Marvin Crayton, Sr.
Husband, father, youth counselor
Longtime Claremont resident Marvin Alan Crayton, Sr. died at his Montclair home on April 10, 2012 following several years of declining health. He was 87.
Born January 5, 1925 in Atlanta, Georgia, Mr. Crayton was the second son of Emmett and Bertha Crayton. In addition to his older brother Vernon, he had 2 younger siblings, twins Jerome and Jacqueline. Mr. Crayton’s father was from Sparta, Georgia and his mother, was a direct descendent of the Reverend Richard Allen, a founder of the African Methodist Episcopal (AME) Church. The Craytons raised their children in the AME Church in Atlanta.
Growing up in the segregated South, Mr. Crayton experienced his share of racial intolerance. His father was a short-order cook and the partial owner of a café that was located across from the capitol building and frequented by politicians like Eugene Talmadge, a Georgia governor and later a US senator known for his segregationist views. As a boy, Mr. Crayton helped out at the restaurant after school and during the summer, but his family was not allowed to sit down and eat at the restaurant because of their skin color.
Mr. Crayton graduated from Booker T. Washington High School at the age of 16 in 1941, followed by a year at Morris Brown College. In the wake of the bombing of Pearl Harbor, his brother Vernon joined the United States Navy and in 1943, Mr. Crayton followed suit, achieving the rank of Pharmacist’s Mate 2nd Class. He was among the first African Americans to complete training to serve as a medic in the Navy, and he graduated with distinction—in the top 10 percent of his class. After service in the Pacific Theater during WWII, he was honorably discharged in 1946.
Following a Navy mentor who in peacetime taught medicine at Creighton University in Omaha, Nebraska, Mr. Crayton resumed his studies at the Jesuit University. He converted to Roman Catholicism before matriculating to Omaha University (later the University of Nebraska at Omaha), and maintained a deep spirituality for the rest of his life.
While working full-time and still a student, Mr. Crayton fell in love with Kathleen Willis, also a student in Omaha. Ms. Willis was white and, at the time, the state of Nebraska did not recognize interracial marriage, so the couple traveled to Minnesota to get married. Their first child, Jacqueline, was born in 1952, followed a year and a half later by their second daughter, Cathleen.
Mr. Crayton graduated from UNO in 1955 with a dual bachelor’s and master’s degree in the social sciences. Crayton, as his friends and colleagues called him, also joined the Omega Psi Phi fraternity. Mr. Crayton had a knack for staying in touch and, throughout his life, kept up friendships formed at UNO and during his high school days in Atlanta.
After the dissolution of his marriage, Mr. Crayton relocated to Los Angeles with his daughters and became a counselor at the Los Angeles County Juvenile Hall Eastlake facility. Thus began nearly 30 years with the County of Los Angeles Probation Department in various ascending capacities. He earned the respect of colleagues for his work with the minor probationers entrusted to his guidance.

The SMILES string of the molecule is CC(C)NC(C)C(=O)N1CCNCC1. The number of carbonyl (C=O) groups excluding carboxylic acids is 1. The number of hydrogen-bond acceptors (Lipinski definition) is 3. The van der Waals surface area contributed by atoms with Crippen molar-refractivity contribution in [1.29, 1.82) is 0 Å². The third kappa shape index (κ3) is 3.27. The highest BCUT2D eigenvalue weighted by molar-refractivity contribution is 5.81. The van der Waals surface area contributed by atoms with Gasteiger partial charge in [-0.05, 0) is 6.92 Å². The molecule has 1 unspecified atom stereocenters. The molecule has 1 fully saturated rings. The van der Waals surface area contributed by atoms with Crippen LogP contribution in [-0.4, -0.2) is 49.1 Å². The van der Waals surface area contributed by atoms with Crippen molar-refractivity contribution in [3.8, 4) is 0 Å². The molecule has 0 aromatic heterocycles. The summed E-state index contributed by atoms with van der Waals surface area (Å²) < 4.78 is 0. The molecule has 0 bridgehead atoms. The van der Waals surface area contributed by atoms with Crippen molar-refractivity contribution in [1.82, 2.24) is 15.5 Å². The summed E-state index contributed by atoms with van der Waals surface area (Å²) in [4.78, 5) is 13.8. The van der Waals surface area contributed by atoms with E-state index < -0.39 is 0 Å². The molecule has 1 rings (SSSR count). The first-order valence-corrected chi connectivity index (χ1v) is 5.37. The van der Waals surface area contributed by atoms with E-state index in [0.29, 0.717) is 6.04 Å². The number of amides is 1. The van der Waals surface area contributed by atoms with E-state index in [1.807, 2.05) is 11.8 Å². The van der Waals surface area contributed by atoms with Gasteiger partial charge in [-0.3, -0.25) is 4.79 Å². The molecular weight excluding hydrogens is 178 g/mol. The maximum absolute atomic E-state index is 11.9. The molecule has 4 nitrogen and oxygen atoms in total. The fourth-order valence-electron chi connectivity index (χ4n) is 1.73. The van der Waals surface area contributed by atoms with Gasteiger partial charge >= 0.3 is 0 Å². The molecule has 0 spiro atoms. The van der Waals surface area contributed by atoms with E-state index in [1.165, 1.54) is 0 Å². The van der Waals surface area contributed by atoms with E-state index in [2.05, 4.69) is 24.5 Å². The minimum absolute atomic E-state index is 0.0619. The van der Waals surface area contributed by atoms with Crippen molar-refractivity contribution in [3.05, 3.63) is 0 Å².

Also, upon his arrival in Los Angeles, another opportunity surfaced: he met the love of his life, Barbara Jean Yancey. The couple, who would have celebrated their 54th wedding anniversary this past July, enjoyed a marriage marked by love and commitment. Mr. Crayton and his family moved to Pomona in 1960 and, within a couple of years, welcomed a third child, Marvin, Jr. Mr. Crayton, who awoke his children by enjoining them, military-style, to “rise and shine,” could be stern at times, according to his daughter Cathleen.
“One of his sayings that he used to tell us—and I’m sure this was his philosophy as a probation officer when he dealt with kids who had gone astray—was ‘It’s hard but it’s fair,’” she recalled.
Mr. Crayton had a playful side, however. He loved to take his children on outings to the movies or the planetarium, and strived to impress on them the importance of not taking themselves too seriously. He had silly nicknames for his kids, including “Nutface” for the girls, and sometimes softened his advice by delivering it in the form of funny, rhyming ditties.
In 1971, the family moved to Claremont. An avid swimmer, Mr. Crayton’s first move in his new town was to build a swimming pool. When not splashing around, he enjoyed watching sports on TV, especially football, and cultivating flowers like roses and tulips in his well-kept garden. He made time for regular get-togethers with friends, including hosting summer barbecues and annual Christmas parties, and was active in the community, coaching football and serving on various boards and councils.
Mr. Crayton retired from the Probation Department in 1986. He enjoyed his free time, taking weekend trips to Las Vegas with his wife and golfing with his son, while remaining engaged locally in the Pomona Valley.
As the years passed and disease took its toll, Mr. Crayton did not always recognize those closest to him, but his family shared that his zest for life still often came through.
“We all recognized his sense of joy in life and his gratitude during those years of suffering,” his daughter Cathleen said. “His physical presence will be missed greatly, but he will never be far from those who knew him and love him.”
Mr. Crayton is survived by his wife, Barbara; by his daughters, Jacqueline and Cathleen; by his son, Marvin, Jr.; by his grandchildren, Flynn, Bryan, Hillary and Camille; by his great grandchildren, Xavier and Nevaeh; by his sister-in-law, Corine; by his nieces, Brenda, Gloria, Mia and Gabrielle; by his nephews, Craig and Vernon Jr., and by numerous colleagues and friends.
Marvin Crayton is interred at the Riverside National Cemetery. A Mass of Remembrance will be held at Our Lady of the Assumption Church on Saturday, August 25, 2012 at noon.